Colt Scout: New TE Jerome Collins

The Colts signed former Rams fifth-round draft pick Jerome Collins to the roster on Wednesday. Indianapolis plucked the former Notre Dame player from the Cowboys' practice squad to help address depth problems at the tight end position. Jerry Langton tells you how he fits with the Colts.

Jerome Collins
TE, Notre Dame

6'4 (6042)/ 267 pounds/ 4.62 forty-speed

2006 preseason stats: 2-56-1 with St. Louis

2005 stats: none

The player: He certainly looks the part. If you ran into Collins on the street, you'd be pretty sure he was a football player, but you might be hard-pressed to guess what position he plays. Welcome to the club. In high school, he player wide receiver, tight end, running back, outside linebacker, kick returner, punt returner on the football field and power forward for the basketball team. And he ran track. At Notre Dame he shifted from wide receiver to outside linebacker to defensive end to, for his senior year, tight end. Drafted in the fifth round in 2005 by the St. Louis Rams, they projected him as a tight end, but also had him practice at fullback and H-back. Confused? I'm sure Collins is too. He didn't exactly set the world on fire at any position (catching 6-67-0 as a senior), but he's a heck of an athlete. After a stunning Combine, the Rams traded up to draft him in 2005, but he didn't really see the field as a rookie. He looked pretty good in preseason, but was beaten out by rookies Joe Klopfenstein and Dominique Byrd, as well as promising ex-49er Aaron Walker. From what I've seen of him in college and preseason, Collins is an outstanding athlete with natural hands and strength. He sees the field well and can lay a devastating hit as a blocker, especially when he's moving. Very fast for a tight end and blessed with better-than-normal elusiveness, if Collins catches one behind the safeties, it's six. He's also got good potential as a special-teams player with solid tackling ability and surprising speed -- and he can even return kicks or punts in a pinch. While all that means he could develop into a big-time player, he certainly hasn't yet. His knowledge of offensive rhythms and how to beat zones is rudimentary at best, and the little parts of the game — like cutting off his route to help a quarterback in trouble or snapping inside to nullify an inside blitz — seem to elude him entirely.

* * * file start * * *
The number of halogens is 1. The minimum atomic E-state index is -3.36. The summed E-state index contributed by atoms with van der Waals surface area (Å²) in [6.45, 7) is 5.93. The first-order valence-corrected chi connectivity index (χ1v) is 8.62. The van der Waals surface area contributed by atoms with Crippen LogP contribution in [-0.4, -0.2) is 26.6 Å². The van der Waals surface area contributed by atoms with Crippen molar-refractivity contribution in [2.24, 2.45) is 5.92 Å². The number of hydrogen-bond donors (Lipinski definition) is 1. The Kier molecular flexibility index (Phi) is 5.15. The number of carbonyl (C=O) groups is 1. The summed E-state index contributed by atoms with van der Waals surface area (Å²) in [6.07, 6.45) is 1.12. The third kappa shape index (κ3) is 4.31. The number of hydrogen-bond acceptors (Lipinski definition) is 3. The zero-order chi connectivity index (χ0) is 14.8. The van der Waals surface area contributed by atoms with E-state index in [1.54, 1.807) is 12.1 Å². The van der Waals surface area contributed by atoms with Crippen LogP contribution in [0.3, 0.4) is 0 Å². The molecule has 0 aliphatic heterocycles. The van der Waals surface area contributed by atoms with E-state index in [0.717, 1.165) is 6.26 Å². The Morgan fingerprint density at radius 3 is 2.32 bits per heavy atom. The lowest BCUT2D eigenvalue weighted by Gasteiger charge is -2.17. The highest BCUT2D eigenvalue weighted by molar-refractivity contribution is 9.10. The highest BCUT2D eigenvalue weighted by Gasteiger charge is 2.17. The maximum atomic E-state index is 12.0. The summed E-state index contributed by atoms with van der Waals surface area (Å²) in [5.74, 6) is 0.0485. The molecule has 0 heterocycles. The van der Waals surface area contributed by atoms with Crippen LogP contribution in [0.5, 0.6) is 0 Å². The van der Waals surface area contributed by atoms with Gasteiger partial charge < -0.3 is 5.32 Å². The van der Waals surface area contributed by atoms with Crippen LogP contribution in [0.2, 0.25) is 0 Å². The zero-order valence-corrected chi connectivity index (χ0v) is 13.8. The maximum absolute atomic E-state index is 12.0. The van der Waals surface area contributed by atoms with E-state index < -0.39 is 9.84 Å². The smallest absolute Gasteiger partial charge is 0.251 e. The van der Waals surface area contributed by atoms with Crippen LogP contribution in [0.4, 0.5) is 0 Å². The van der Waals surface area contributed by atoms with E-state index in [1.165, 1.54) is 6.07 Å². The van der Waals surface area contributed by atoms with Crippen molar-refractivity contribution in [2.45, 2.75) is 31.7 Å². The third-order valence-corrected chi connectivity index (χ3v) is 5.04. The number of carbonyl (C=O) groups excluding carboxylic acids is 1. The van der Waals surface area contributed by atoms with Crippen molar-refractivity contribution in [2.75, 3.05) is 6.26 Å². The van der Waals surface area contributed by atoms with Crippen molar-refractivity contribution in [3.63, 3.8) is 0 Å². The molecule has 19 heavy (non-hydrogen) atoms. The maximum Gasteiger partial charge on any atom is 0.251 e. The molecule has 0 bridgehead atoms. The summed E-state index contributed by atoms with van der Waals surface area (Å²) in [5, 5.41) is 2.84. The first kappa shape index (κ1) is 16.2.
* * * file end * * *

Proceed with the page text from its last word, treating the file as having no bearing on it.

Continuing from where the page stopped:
How he fits: He's big, he's fast, he can catch and he can block. With the Colts fullback-less and suddenly tight end-poor, that almost guarantees him a chance. He'll be eased in slowly, but if he shows any signs of the light being turned on (or even screwed in), they'll keep working him. Remember, this is the team that made Marcus Pollard a star.

Reminds me of: Ironically, Aaron Walker, the guy who beat him out in St. Louis. Both are big, talented guys who are tantalizingly close to being big-time players.

(AP Photo/Ed Zurga)

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